“Our Quantum droplets are in the gas phase but they still drop like a rock,” explains experimental physicist Francesca Ferlaino when talking about the...
The Max Planck Institute for Physics (MPP) is opening up a new research field. A workshop from November 21 - 22, 2016 will mark the start of activities for an innovative axion experiment. Axions are still only purely hypothetical particles. Their detection could solve two fundamental problems in particle physics: What dark matter consists of and why it has not yet been possible to directly observe a CP violation for the strong interaction.
The “MADMAX” project is the MPP’s commitment to axion research. Axions are so far only a theoretical prediction and are difficult to detect: on the one hand,...
Broadband rotational spectroscopy unravels structural reshaping of isolated molecules in the gas phase to accommodate water
In two recent publications in the Journal of Chemical Physics and in the Journal of Physical Chemistry Letters, researchers around Melanie Schnell from the Max...
The efficiency of power electronic systems is not solely dependent on electrical efficiency but also on weight, for example, in mobile systems. When the weight of relevant components and devices in airplanes, for instance, is reduced, fuel savings can be achieved and correspondingly greenhouse gas emissions decreased. New materials and components based on gallium nitride (GaN) can help to reduce weight and increase the efficiency. With these new materials, power electronic switches can be operated at higher switching frequency, resulting in higher power density and lower material costs.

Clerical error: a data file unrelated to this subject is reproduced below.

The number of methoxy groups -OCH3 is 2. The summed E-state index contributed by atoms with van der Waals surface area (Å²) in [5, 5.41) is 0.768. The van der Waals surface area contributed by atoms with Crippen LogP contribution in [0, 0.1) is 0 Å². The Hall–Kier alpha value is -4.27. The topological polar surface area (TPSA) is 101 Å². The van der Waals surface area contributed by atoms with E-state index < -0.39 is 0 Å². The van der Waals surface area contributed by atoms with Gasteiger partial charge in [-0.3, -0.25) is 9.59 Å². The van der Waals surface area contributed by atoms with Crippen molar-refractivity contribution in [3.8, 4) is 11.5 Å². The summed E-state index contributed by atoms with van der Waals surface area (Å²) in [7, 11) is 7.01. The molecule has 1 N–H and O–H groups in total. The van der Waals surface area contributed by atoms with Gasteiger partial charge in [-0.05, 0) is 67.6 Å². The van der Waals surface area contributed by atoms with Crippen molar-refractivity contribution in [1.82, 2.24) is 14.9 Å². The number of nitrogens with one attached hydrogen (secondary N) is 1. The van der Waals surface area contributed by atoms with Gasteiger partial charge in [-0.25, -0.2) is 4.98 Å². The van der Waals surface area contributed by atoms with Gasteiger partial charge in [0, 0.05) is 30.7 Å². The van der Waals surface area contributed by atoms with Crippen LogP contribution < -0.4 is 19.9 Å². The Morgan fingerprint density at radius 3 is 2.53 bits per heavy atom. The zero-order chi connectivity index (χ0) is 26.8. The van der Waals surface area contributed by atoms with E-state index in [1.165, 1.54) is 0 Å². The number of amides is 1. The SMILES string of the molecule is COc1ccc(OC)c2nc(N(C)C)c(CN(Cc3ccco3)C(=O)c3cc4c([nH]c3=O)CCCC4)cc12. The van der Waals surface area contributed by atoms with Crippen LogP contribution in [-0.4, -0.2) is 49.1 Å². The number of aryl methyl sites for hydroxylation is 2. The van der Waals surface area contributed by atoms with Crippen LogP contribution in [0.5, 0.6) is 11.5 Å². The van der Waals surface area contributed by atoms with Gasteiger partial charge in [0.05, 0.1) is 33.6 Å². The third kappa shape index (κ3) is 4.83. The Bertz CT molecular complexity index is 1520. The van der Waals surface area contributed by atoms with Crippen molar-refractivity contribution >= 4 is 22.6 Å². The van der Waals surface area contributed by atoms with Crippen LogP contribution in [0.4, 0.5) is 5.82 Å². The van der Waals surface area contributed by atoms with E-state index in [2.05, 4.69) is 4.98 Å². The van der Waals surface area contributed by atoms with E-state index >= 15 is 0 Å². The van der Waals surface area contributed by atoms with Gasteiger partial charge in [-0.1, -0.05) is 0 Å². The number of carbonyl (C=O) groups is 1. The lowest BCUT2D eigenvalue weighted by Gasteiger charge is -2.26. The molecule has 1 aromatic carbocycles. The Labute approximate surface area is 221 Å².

Researchers at the Fraunhofer Institute for Solar Energy Systems ISE together with partners have investigated how these materials can be used to make power...
16.11.2016 | Event News
01.11.2016 | Event News
14.10.2016 | Event News
02.12.2016 | Medical Engineering
02.12.2016 | Agricultural and Forestry Science
02.12.2016 | Physics and Astronomy